The average rate on a 30-year fixed mortgage hit another new low this week, dropping to 3.53% from 3.56% last week, according to Freddie Mac’s survey of what lenders are offering to well-qualified borrowers.
With the Federal Reserve aggressively pushing rates down and few signs of inflation on the horizon, it was 12th time in 13 weeks that a new record was set, Freddie Mac economist Frank Nothaft said in the report Thursday morning.
Freddie Mac said the 15-year fixed loan, which has been a popular part of the recent boom in refinancings, averaged 2.83%, down from 2.86% and also a new record.
The typical start rate on a five-year hybrid loan, which has a fixed rate until it turns adjustable in the sixth year, was at a record low level as well: 2.69%, down from 2.74%.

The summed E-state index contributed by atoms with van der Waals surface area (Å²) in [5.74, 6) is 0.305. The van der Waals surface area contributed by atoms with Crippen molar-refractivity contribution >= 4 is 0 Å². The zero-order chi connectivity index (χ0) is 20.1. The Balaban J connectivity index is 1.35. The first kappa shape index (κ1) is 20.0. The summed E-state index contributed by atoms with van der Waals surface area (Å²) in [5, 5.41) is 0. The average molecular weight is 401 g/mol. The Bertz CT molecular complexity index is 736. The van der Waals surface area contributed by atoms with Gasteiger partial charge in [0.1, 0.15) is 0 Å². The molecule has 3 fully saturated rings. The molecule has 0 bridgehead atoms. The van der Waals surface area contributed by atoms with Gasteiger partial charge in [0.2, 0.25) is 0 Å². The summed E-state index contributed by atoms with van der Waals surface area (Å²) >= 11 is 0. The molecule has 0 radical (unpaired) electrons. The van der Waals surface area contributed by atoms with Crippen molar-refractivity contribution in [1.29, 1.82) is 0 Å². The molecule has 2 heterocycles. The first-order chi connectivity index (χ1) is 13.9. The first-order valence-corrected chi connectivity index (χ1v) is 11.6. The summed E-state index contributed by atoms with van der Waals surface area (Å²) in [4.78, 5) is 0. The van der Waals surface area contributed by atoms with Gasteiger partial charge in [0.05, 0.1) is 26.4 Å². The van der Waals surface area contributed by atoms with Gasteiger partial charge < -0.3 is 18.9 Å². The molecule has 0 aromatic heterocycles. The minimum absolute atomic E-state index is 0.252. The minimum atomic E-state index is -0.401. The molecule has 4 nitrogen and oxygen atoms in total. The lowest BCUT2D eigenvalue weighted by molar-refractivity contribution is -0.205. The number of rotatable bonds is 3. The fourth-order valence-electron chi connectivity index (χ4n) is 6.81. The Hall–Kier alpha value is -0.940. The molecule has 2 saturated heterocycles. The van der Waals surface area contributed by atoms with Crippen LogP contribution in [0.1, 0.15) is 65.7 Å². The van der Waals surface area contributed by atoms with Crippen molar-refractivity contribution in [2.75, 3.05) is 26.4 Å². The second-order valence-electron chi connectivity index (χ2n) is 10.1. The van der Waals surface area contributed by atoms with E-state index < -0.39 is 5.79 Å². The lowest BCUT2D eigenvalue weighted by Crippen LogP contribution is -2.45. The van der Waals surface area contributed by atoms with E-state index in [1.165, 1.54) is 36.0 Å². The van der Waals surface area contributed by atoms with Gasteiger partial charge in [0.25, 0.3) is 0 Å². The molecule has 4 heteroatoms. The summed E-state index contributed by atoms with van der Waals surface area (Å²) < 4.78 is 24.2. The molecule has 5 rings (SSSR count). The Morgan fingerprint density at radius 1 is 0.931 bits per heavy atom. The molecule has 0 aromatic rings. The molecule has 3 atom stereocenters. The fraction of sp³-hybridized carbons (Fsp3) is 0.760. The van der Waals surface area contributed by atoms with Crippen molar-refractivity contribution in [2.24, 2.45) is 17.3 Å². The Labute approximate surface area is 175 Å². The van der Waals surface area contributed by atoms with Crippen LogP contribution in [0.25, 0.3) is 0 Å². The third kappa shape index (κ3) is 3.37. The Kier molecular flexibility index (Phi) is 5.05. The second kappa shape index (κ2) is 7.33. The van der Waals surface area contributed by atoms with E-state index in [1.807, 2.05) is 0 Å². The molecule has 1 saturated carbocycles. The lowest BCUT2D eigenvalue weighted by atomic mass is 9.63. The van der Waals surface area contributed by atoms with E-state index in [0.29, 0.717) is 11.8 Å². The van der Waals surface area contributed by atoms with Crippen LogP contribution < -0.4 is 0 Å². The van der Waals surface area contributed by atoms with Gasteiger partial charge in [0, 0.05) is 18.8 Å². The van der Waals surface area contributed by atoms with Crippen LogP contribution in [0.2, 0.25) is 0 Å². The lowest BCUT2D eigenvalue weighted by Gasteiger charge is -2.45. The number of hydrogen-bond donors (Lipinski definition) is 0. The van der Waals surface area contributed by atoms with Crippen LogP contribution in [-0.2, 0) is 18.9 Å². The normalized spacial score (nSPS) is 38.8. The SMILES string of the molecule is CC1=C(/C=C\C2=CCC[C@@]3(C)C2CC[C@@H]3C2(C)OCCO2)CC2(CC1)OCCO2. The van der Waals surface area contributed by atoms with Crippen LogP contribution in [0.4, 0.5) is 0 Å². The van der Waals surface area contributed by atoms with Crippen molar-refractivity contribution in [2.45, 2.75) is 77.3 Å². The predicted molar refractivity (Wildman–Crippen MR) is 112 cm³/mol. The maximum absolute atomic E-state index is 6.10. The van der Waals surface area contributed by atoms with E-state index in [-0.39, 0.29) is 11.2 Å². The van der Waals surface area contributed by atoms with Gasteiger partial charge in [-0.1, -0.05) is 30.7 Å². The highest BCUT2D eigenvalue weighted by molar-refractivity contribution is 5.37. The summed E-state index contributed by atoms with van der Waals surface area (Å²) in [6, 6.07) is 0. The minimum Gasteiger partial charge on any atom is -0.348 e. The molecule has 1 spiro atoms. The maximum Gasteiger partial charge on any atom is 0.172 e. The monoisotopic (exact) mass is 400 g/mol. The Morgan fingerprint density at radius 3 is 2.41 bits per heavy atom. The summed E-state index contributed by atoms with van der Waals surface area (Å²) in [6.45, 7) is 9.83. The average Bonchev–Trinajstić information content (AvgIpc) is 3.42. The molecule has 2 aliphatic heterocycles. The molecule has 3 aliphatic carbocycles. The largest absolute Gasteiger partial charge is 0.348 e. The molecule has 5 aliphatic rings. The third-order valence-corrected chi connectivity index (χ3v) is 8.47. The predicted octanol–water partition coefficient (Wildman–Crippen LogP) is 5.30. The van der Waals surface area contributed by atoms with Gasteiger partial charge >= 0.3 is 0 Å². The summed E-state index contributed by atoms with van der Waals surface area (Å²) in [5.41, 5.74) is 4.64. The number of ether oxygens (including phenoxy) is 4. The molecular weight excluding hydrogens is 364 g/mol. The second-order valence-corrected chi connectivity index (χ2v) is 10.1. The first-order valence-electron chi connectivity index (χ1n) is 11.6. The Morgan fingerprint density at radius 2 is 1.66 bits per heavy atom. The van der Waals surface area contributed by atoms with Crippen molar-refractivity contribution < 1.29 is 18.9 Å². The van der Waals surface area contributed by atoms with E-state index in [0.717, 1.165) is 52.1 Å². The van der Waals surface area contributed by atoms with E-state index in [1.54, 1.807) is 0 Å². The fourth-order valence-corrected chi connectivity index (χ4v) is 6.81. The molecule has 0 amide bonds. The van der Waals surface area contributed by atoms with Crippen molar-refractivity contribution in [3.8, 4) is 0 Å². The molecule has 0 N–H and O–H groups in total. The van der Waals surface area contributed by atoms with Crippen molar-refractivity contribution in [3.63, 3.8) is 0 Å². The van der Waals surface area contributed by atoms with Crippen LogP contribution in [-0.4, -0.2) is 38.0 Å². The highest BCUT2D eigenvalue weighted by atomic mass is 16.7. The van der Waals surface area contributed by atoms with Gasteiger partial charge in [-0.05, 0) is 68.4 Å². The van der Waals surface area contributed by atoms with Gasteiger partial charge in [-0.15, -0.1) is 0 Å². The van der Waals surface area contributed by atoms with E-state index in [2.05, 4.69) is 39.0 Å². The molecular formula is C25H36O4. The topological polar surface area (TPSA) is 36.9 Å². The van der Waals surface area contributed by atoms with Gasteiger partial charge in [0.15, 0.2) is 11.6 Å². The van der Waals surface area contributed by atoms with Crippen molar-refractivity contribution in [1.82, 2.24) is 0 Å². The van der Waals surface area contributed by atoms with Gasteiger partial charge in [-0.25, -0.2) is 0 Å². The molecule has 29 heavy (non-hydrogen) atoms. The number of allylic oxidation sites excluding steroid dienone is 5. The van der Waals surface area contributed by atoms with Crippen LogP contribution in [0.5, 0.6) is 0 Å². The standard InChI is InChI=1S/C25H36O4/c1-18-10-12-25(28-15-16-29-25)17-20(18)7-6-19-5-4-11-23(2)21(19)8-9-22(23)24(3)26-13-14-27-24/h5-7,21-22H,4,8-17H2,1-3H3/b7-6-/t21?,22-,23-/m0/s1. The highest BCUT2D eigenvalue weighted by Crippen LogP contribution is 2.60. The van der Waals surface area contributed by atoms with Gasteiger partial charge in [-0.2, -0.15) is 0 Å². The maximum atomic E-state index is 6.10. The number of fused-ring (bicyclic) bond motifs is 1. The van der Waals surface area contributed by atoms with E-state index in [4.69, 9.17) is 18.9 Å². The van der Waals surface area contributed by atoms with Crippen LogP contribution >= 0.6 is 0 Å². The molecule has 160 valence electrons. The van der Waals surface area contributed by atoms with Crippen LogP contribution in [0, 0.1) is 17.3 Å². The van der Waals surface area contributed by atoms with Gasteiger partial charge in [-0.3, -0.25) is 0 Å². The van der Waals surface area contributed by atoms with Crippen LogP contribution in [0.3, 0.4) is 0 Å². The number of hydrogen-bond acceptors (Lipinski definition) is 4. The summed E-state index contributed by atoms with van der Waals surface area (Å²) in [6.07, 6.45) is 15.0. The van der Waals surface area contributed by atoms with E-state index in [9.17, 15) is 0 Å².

Borrowers would have paid 0.7% of the loan amount in upfront lender fees to obtain the 30-year fixed loan and 0.6% for the 15-year fixed and five-year hybrid, Freddie Mac said.
Freddie Mac asks lenders each week about the terms they are offering to solid borrowers for loans of up to $417,000. Industry pros say well-qualified borrowers can often do slightly better by shopping around, and it’s possible to “buy down” rates by paying additional discount points to lenders.
The survey excludes additional third-party closing costs such as appraisals and title insurance.